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February is Data Security Month

Wireless IconData security cannot be stressed enough. These days, you can accomplish your daily tasks without leaving the comforts of your home if you have Internet access. While this is very convenient it also carries the potential to be very dangerous as well. With so much data available every day it is no wonder that cyber criminals are coming up with new ways to steal this data. Here are some tips, provided by the Department of Homeland Security, to help secure your online data.

General Tips

  • Set secure passwords and don't share them with anyone. Avoid using common words, phrases, or personal information and update regularly. Tip: You can base your password of a sports team or Disney character. For example, if I choose “Simba”, I can change certain letters in to symbols and get “$!mbA”. This password is very difficult to guess but easy to remember.
  • Keep your operating system, browser, anti-virus and other critical software up to date. Security updates and patches are available for free from major companies. Updates to these programs include security updates to help keep you secure. As cyber criminals become craftier, so too do the security measures needed to protect you.
  • Verify the authenticity of requests from companies or individuals by contacting them directly. In other words, call them. No authentic company will ever ask for your personal information via e-mail. If you have any doubts to the veracity of an e-mail, you can independently contact the company directly for verification.
  • Pay close attention to website addresses. Malicious websites sometimes use a variation in common spelling (hotmail.com vs. hotmial.com) or a different domain (.com instead of .net) to deceive unsuspecting computer users.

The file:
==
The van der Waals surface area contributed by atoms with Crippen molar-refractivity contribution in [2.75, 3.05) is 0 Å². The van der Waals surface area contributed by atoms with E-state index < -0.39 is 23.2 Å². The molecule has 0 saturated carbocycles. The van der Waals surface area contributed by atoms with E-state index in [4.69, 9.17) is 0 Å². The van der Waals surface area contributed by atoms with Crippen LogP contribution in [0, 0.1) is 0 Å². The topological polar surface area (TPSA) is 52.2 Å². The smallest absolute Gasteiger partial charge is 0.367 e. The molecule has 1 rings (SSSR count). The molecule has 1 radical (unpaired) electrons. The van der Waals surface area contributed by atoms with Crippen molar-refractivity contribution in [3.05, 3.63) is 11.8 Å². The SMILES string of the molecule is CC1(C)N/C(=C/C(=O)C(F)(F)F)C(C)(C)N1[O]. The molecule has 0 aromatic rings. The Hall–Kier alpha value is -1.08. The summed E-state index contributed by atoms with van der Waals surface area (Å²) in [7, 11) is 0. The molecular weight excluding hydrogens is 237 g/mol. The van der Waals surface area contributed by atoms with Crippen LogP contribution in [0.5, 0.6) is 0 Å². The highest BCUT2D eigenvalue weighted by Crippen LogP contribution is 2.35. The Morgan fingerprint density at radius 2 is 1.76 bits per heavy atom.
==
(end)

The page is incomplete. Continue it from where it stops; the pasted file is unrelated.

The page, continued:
• Turn off the option to automatically download attachments. Since your e-mail can be obtained quite easily, anyone can send you a malicious attachment. Play it safe and download only the attachments that come from trusted sources.

Social Media

  • Limit the amount of personal information you post. Do not post information that would make you vulnerable, such as your address, vacation times or new purchases. Criminals can put information together over time. If your friend posts information about you, make sure the information is something that you are comfortable sharing with strangers.
  • Take advantage of privacy and security settings. Use site settings to limit the information you share with the general public online. For instance, Facebook allows you to only share information with people you have deemed "friends."
  • Be wary of any strangers on social media sites.


  • Only access the Internet over a secure network. On campus, the SHSU secure network is SamNet. Maintain the same vigilance you would on your computer with your mobile device.
  • Be suspicious of unknown links or requests sent through email or text message. Do not click on unknown links or answer strange questions sent to your mobile device, regardless of who the sender appears to be.
  • Download only trusted applications from reputable sources or marketplaces (i.e., the App Store or Google Play).

For more information, check out these sites:


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